Message From The Director
Let's talk about the S-Word
Suicide is a topic that often lives in the shadows. There's a lot of stigma associated with mental health in general and suicide in particular. On average, we lose over 100 people to suicide in our county every year. The impact goes beyond the person who died. Family members, friends and loved ones struggle with their loss and are often left wondering what they could have done differently.
It's time to bring the topic of suicide out into the open and begin a healing dialogue. It's time to talk about how we can help the people in our own lives who are struggling.
This is why we're spotlighting national Suicide Prevention Month, this September, and reminding everyone we know that the real "s-word" is not suicide. It is silence.
Thousands of us suffer in silence every day because we cannot bring ourselves to communicate our pain, our loved ones unaware or not sure how to help.
So, this month, I encourage you to break the silence. If you are hurting, tell someone. Do not delay. If you are worried about someone in your life, the time has come to talk. California's "Each Mind Matters" campaign even has a tip sheet about how to start a safe, respectful conversation.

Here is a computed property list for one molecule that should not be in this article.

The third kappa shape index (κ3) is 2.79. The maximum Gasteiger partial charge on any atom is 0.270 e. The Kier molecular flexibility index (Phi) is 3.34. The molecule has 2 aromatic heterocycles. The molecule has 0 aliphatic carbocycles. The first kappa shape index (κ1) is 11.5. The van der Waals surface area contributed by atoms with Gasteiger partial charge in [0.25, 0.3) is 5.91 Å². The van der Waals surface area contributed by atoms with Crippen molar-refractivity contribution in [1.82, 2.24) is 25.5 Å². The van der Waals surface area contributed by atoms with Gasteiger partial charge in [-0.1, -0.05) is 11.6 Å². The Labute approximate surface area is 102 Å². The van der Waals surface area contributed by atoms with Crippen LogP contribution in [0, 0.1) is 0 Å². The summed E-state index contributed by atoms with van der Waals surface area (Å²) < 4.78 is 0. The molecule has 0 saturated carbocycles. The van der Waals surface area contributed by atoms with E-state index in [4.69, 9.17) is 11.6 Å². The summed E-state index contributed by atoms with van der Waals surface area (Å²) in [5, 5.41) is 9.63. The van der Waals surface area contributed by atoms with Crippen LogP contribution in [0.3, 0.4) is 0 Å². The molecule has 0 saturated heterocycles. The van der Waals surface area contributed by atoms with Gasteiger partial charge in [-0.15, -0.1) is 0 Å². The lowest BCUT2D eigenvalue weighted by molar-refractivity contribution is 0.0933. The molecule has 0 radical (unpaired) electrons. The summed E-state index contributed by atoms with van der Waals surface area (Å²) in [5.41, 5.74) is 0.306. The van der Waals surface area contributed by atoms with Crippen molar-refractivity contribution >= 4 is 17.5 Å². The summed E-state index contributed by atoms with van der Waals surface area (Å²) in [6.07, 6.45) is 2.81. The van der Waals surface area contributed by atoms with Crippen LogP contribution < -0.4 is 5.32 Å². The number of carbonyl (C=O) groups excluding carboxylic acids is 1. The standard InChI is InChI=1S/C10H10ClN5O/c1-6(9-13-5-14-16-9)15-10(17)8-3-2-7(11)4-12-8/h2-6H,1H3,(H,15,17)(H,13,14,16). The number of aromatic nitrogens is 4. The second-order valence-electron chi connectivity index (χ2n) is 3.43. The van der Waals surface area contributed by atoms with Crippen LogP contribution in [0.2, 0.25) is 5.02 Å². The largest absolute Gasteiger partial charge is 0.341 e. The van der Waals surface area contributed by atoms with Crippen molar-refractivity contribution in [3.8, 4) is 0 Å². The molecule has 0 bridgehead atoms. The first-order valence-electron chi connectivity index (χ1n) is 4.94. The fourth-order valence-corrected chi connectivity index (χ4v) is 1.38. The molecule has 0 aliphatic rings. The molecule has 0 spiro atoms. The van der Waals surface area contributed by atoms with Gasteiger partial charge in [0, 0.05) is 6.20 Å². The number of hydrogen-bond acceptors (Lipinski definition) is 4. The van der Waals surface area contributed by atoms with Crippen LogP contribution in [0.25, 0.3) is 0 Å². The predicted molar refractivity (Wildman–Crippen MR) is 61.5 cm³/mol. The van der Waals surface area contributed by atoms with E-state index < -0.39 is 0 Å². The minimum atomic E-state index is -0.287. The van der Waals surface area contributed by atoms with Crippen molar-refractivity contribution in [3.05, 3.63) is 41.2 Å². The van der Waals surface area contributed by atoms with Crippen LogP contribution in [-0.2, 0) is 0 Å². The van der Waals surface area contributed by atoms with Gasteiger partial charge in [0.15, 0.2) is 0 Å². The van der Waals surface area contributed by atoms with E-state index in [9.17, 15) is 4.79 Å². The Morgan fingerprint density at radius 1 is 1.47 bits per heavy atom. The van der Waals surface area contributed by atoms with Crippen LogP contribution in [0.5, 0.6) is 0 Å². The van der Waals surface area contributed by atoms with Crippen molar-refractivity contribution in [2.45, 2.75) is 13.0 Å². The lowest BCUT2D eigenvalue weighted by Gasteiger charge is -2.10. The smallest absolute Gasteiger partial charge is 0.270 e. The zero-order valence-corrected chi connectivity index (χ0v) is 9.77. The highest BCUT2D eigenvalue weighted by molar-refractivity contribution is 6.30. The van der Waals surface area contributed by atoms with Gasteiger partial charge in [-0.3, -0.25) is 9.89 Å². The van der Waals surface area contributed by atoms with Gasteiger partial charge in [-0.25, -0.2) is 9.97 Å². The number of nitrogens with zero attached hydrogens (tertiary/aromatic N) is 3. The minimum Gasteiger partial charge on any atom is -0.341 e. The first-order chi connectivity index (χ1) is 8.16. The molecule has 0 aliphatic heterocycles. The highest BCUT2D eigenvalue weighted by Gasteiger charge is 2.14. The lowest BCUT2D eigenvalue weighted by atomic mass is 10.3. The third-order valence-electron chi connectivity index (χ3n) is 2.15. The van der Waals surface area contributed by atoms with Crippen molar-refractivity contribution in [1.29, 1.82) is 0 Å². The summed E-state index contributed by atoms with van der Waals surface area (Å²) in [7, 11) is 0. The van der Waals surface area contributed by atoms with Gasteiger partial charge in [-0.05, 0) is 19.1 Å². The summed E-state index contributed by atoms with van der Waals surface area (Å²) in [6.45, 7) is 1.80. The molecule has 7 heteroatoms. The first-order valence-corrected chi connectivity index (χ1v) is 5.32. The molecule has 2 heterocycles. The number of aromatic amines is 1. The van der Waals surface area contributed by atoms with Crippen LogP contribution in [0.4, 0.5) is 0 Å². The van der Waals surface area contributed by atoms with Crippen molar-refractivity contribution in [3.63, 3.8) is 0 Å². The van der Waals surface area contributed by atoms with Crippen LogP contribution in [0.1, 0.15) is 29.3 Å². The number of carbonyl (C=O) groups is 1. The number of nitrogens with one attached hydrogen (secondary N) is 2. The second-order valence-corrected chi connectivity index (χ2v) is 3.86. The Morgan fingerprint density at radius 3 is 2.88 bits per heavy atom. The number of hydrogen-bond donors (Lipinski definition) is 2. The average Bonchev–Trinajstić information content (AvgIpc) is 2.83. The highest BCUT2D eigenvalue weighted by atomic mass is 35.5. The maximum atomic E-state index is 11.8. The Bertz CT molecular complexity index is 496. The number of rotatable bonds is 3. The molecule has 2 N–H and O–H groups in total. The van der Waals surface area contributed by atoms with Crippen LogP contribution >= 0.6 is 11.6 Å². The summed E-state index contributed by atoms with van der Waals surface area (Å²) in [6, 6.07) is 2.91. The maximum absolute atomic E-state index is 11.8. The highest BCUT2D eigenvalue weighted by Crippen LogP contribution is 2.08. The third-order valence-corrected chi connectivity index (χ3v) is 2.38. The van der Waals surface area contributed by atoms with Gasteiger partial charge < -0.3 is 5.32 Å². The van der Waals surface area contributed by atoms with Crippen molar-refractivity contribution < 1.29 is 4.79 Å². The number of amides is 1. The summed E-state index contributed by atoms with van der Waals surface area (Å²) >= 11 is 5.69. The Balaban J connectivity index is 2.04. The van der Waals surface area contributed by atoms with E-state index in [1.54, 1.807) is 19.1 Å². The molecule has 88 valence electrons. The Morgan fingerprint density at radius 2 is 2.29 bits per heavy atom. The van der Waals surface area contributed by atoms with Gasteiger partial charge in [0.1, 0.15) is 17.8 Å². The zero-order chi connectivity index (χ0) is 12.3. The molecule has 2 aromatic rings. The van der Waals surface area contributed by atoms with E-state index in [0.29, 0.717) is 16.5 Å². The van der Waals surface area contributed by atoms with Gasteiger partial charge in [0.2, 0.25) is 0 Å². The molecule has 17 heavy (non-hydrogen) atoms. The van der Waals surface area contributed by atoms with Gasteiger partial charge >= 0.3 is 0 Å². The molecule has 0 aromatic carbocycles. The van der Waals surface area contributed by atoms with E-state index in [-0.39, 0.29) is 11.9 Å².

Here at Health Services, our Behavioral Health Services division is working hard to further community dialogue about suicide prevention through the Contra Costa Suicide Prevention Committee and our Suicide Prevention Strategic Plan, developed in partnership with the Contra Costa Crisis Center.
We're also hosting a free public screening of "The S Word," a new documentary that digs deep into the personal perspectives of people who survived suicide attempts, to be followed by a guided discussion.
As someone who has experienced suicide in my own family (my brother-in-law took his own life at age 26), I can vouch for the fact that it can happen to anybody, out of the blue. Most people who die by suicide are masking their despair, feelings of inadequacy or hopelessness, or relationship, health or financial problems that are overwhelming them.
But by educating ourselves through the growing body of public resources for suicide prevention, and by engaging in honest, direct communication with the people we love, we can reduce the risk of a preventable tragedy occurring in our lives and in our community.